The grass isn’t growing greener.
A globe-trotting research team has found that fertilizers used in farming are “destabilizing” natural grasslands, reducing diversity and making the ecosystems they support more vulnerable.
Additional nutrients flowing into the ground, the team discovered, synchronize the growth of different grass species, reducing what is known as the “portfolio effect.”
“If you have money in two investments and they’re both stocks, they’re going to track each other, but if one is a stock and one is a bond, they’re going to respond differently to the overall economy and are more likely to balance each other,” explained Eric Seabloom, an associate professor at the University of Minnesota, which led the study.
The team, which included scientists from the University of Zurich in Switzerland and Oxford University in the United Kingdom, collected plants from sites around the world, then dried and weighed them to measure how many plants had grown there over time.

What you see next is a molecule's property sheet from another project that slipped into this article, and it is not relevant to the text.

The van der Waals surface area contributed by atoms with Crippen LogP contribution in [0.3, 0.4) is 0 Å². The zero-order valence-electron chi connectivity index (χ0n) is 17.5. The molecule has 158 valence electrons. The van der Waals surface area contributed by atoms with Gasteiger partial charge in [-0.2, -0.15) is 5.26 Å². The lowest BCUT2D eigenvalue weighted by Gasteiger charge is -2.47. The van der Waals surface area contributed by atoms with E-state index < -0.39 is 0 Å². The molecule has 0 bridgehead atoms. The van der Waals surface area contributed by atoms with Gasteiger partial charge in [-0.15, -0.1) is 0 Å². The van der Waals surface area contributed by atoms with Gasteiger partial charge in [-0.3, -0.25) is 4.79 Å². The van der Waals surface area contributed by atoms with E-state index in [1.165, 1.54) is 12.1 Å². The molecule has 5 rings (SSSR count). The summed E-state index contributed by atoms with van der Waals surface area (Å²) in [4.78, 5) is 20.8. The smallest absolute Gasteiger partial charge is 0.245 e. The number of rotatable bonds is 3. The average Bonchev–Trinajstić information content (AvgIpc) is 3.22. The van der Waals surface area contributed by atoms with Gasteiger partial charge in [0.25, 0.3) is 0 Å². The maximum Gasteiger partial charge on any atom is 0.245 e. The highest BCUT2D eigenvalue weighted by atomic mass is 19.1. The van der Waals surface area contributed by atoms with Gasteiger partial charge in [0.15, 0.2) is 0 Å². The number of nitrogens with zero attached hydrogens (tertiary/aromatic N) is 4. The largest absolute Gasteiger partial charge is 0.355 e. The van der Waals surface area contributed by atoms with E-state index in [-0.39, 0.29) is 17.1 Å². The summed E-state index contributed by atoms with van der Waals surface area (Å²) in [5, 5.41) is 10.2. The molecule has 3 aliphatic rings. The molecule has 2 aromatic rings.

“It was really striking to see the relationship between diversity and stability,” said Yann Hautier, also an associate professor at the University of Minnesota.
As Andy Hector, of Oxford University said, “The results of our study emphasize that we need to consider not just how productive ecosystems are, but also how stable they are in the long-term, and how biodiversity is related to both aspects of ecosystem functioning.”
The findings were published in the journal Nature on Sunday.